How to Rebase a Pull Request

Andres edited this page Oct 20, 2016 · 18 revisions
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When many different people are working on a project simultaneously, pull requests can go stale quickly. A "stale" pull request is one that is no longer up to date with the main line of development, and it needs to be updated before it can be merged into the project. The most common reason why pull requests go stale is due to conflicts: if two pull requests both modify similar lines in the same file, and one pull request gets merged, the unmerged pull request will now have a conflict. Sometimes, a pull request can go stale without conflicts: perhaps changes in a different file in the codebase require corresponding changes in your pull request to conform to the new architecture, or perhaps the branch was created when someone had accidentally merged failing unit tests to the master branch. Regardless of the reason, if your pull request has gone stale, you will need to rebase your branch onto the latest version of the master branch before it can be merged.

What is a rebase?

master

To understand this, we need to understand a bit about how Git works. A Git repository is a tree structure, where the nodes of the tree are commits. Here's an example of a very simple repository: it has four commits on the master branch, and each commit has an ID (in this case, a, b, c, and d). You'll notice that d is currently the latest commit (or HEAD) of the master branch.

master and my-branch

Here, we have two branches: master and my-branch. You can see that master and my-branch both contain commits a and b, but then they start to diverge: master contains c and d, while my-branch contains e and f. b is said to be the "merge base" of my-branch in comparison to master -- or more commonly, just the "base". It makes sense: you can see that my-branch was based on a previous version of master.

So let's say that my-branch has gone stale, and you want to bring it up to date with the latest version of master. To put it another way, my-branch needs to contain c and d. You could do a merge, but that causes the branch to contain weird merge commits that make reviewing the pull request much more difficult. Instead, you can do a rebase.

rebase

When you rebase, Git finds the base of your branch (in this case, b), finds all the commits between that base and HEAD (in this case, e and f), and re-plays those commits on the HEAD of the branch you're rebasing onto (in this case, master). Git actually creates new commits that represent what your changes look like on top of master: in the diagram, these commits are called e′ and f′. Git doesn't erase your previous commits: e and f are left untouched, and if something goes wrong with the rebase, you can go right back to the way things used to be.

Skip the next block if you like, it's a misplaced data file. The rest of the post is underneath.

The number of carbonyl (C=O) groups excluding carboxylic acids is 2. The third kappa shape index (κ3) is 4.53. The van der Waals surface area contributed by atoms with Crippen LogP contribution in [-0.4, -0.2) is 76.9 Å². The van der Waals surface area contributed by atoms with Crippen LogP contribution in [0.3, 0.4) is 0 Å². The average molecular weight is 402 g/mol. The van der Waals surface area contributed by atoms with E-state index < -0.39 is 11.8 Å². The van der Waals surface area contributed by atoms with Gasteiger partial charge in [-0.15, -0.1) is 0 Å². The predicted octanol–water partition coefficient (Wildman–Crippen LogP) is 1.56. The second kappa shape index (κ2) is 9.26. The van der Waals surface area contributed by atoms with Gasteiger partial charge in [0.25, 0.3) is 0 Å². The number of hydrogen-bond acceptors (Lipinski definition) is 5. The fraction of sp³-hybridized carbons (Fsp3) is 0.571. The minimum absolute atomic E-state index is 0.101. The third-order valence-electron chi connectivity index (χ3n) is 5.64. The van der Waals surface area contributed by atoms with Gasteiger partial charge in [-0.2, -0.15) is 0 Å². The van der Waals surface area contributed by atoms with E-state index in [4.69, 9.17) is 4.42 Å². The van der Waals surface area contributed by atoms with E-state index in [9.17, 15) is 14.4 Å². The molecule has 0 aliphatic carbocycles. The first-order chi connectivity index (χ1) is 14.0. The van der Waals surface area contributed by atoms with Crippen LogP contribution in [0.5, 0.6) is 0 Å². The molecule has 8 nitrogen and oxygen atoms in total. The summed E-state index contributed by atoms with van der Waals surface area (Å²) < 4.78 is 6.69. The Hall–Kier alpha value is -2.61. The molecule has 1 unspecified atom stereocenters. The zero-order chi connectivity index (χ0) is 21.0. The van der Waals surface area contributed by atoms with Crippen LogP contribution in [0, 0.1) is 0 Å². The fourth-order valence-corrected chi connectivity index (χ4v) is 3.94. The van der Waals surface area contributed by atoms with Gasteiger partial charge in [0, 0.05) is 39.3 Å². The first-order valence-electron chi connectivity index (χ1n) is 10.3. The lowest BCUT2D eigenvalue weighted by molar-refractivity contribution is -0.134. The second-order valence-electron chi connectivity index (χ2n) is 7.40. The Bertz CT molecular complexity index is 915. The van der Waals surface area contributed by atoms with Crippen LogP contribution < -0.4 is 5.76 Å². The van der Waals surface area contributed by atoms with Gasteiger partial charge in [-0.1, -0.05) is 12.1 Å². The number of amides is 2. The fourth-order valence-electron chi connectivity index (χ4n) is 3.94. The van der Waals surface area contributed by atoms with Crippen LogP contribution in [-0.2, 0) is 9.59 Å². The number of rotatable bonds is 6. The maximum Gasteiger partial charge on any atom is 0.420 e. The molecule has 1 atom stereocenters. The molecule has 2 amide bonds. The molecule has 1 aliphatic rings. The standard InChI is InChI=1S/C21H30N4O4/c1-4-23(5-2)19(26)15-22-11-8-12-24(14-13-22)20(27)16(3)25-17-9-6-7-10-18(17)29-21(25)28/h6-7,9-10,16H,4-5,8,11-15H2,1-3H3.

Another thing to notice, however, is that Git treats branches as merely labels. The master branch is whatever commit the master label is pointing to, as well as all of that commit's parents. When you rebase a branch, Git moves the branch label to point at the newly-created commits: my-branch is no longer pointing at f, it's now pointing at f′. Going back to the way things used to be just consists of changing that branch label so that it points back at f.

Changing History

You'll notice that there is not a direct path from f to f′: from the point of view of anyone else watching my-branch, history has suddenly changed. In effect, c and d have been injected into my-branch's history, as if they had been there the entire time. Unlike most version control systems, Git allows you to change the history of your project -- but it is very cautious about letting you do so. We'll come back to this point later.

How do I rebase?

So, now that you understand what a rebase is, the next step is learning how to do it. Let's say you have a fork of edx-platform, and you've created a branch, like so:

$ git clone https://github.com/my-username/edx-platform.git
$ cd edx-platform
$ git checkout -b my-branch

You've made some commits in your branch, pushed them to GitHub, and created a pull request. You're going through the code review process, responding to comments, and someone asks you to rebase your pull request. Here's what you do:

Add the official repo as a remote (first time only)

A "remote", in Git terminology, is another clone of the repository that you can share commits with. When you forked the official edx/edx-platform project, you created a new Git repository called my-username/edx-platform, but these two repositories can share commits with each other.

To add edx as a remote, run this command in your repository:

$ git remote add edx https://github.com/edx/edx-platform.git

You can verify that you did this successfully by running $ git remote -v: you should see edx in the list of remotes. Note: this step only needs to be performed once per clone.

Fetch the latest version of master

Your computer needs to download information from GitHub about the official repo, so that it knows what's on the latest version of the master branch. Once you've got your remote set up, this is simple. Run this command in your repository:

$ git fetch edx

Squash your changes